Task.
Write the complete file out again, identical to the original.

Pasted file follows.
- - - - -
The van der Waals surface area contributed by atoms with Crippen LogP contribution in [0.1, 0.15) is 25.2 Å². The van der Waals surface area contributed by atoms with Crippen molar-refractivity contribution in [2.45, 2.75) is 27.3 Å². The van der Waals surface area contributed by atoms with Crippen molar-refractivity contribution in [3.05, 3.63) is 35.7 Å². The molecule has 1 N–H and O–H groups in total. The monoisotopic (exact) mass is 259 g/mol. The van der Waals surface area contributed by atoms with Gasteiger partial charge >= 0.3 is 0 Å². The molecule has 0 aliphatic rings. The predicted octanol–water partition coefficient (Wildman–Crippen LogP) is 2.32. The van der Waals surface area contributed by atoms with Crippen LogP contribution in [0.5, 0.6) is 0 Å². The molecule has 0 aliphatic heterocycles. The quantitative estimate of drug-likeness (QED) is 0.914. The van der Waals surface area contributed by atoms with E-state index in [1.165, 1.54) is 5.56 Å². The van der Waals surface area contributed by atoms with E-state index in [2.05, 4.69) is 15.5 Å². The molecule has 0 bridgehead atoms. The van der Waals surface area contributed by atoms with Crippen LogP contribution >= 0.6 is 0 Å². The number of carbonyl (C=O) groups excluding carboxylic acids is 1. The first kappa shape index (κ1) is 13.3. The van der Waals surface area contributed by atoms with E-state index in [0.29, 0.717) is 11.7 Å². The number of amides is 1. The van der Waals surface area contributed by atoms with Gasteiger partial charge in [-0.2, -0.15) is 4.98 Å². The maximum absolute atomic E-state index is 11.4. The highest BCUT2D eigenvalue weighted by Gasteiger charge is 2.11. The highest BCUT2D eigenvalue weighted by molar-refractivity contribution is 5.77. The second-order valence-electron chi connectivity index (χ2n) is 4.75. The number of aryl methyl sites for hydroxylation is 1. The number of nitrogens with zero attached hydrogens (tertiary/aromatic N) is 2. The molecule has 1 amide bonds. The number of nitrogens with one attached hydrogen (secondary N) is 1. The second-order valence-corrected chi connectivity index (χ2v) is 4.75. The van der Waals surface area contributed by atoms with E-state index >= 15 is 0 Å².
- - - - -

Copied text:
The van der Waals surface area contributed by atoms with Crippen LogP contribution in [0.1, 0.15) is 25.2 Å². The van der Waals surface area contributed by atoms with Crippen molar-refractivity contribution in [2.45, 2.75) is 27.3 Å². The van der Waals surface area contributed by atoms with Crippen molar-refractivity contribution in [3.05, 3.63) is 35.7 Å². The molecule has 1 N–H and O–H groups in total. The monoisotopic (exact) mass is 259 g/mol. The van der Waals surface area contributed by atoms with Gasteiger partial charge >= 0.3 is 0 Å². The molecule has 0 aliphatic rings. The predicted octanol–water partition coefficient (Wildman–Crippen LogP) is 2.32. The van der Waals surface area contributed by atoms with Crippen LogP contribution in [0.5, 0.6) is 0 Å². The molecule has 0 aliphatic heterocycles. The quantitative estimate of drug-likeness (QED) is 0.914. The van der Waals surface area contributed by atoms with E-state index in [1.165, 1.54) is 5.56 Å². The van der Waals surface area contributed by atoms with E-state index in [2.05, 4.69) is 15.5 Å². The molecule has 0 bridgehead atoms. The van der Waals surface area contributed by atoms with Crippen LogP contribution >= 0.6 is 0 Å². The number of carbonyl (C=O) groups excluding carboxylic acids is 1. The first kappa shape index (κ1) is 13.3. The van der Waals surface area contributed by atoms with E-state index in [0.29, 0.717) is 11.7 Å². The number of amides is 1. The van der Waals surface area contributed by atoms with Gasteiger partial charge in [-0.2, -0.15) is 4.98 Å². The maximum absolute atomic E-state index is 11.4. The highest BCUT2D eigenvalue weighted by Gasteiger charge is 2.11. The highest BCUT2D eigenvalue weighted by molar-refractivity contribution is 5.77. The second-order valence-electron chi connectivity index (χ2n) is 4.75. The number of aryl methyl sites for hydroxylation is 1. The number of nitrogens with zero attached hydrogens (tertiary/aromatic N) is 2. The molecule has 1 amide bonds. The number of nitrogens with one attached hydrogen (secondary N) is 1. The second-order valence-corrected chi connectivity index (χ2v) is 4.75. The van der Waals surface area contributed by atoms with E-state index >= 15 is 0 Å².